Saturday, September 26, 2015
We Lost Our Daughter to a Mass Shooter and Now Owe $203,000 to His Ammo Dealer
We brought our lawsuit because we thought it was outrageous that companies could sell a dangerous man an arsenal without getting any information about him, and without making any effort to see if he was a dangerous killer -- which he was. When the killer had left a voicemail with a shooting range, the range operator knew that he was bad news and shouldn't be given access to guns. But these companies set up their business so people just like this killer can arm themselves at the click of a mouse. We wanted to change that. And we still do.
The judge dismissed our case because, he said, these online sellers had special immunity from the general duty to use reasonable care under the federal Protection of Lawful Commerce in Arms Act and a Colorado immunity law. If you couple the PLCAA law with Colorado's law HB 000-208, (which says in essence: If you bring a civil case against a gun or ammunition seller and the case is dismissed then the plaintiff must pay all the defendant's costs), you have an impenetrable barrier to using the judicial system to effect change in gun legislation in Colorado.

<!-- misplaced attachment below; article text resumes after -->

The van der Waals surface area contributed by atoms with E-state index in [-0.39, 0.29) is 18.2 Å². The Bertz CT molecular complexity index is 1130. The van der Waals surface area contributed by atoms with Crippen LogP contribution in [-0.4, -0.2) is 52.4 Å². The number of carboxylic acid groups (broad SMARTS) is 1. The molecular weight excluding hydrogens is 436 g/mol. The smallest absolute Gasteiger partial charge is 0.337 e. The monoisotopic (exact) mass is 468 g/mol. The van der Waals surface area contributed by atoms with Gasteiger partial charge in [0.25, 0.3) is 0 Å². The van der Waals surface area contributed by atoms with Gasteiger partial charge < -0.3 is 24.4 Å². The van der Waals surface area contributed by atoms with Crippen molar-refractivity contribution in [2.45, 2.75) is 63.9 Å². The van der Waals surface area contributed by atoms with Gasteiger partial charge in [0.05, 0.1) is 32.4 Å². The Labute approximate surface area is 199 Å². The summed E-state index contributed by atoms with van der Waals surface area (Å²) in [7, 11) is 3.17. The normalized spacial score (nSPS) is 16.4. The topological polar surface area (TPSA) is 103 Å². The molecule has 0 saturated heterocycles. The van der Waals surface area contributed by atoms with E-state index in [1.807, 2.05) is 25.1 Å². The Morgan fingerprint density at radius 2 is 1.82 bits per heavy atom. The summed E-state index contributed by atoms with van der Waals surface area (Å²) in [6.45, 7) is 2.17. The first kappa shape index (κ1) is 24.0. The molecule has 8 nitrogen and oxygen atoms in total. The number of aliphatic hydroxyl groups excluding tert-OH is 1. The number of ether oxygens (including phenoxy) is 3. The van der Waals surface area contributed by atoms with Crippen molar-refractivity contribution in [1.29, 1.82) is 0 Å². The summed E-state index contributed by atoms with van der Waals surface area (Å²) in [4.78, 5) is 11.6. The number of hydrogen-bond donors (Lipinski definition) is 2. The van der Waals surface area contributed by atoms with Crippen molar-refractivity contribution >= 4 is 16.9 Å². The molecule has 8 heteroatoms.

Everyone else in society has a duty to use reasonable care to not injure others -- except gun and ammunition sellers.
To make matters worse, the judge ordered that we pay $203,000. This is an outrageous amount, especially given that this case was decided after one single motion! Lucky Gunner has said that it is going to donate all these fees to "gun rights" groups. The thought is disgusting to us that Lucky Gunner does not even plan to use this money to pay for their attorney's fees.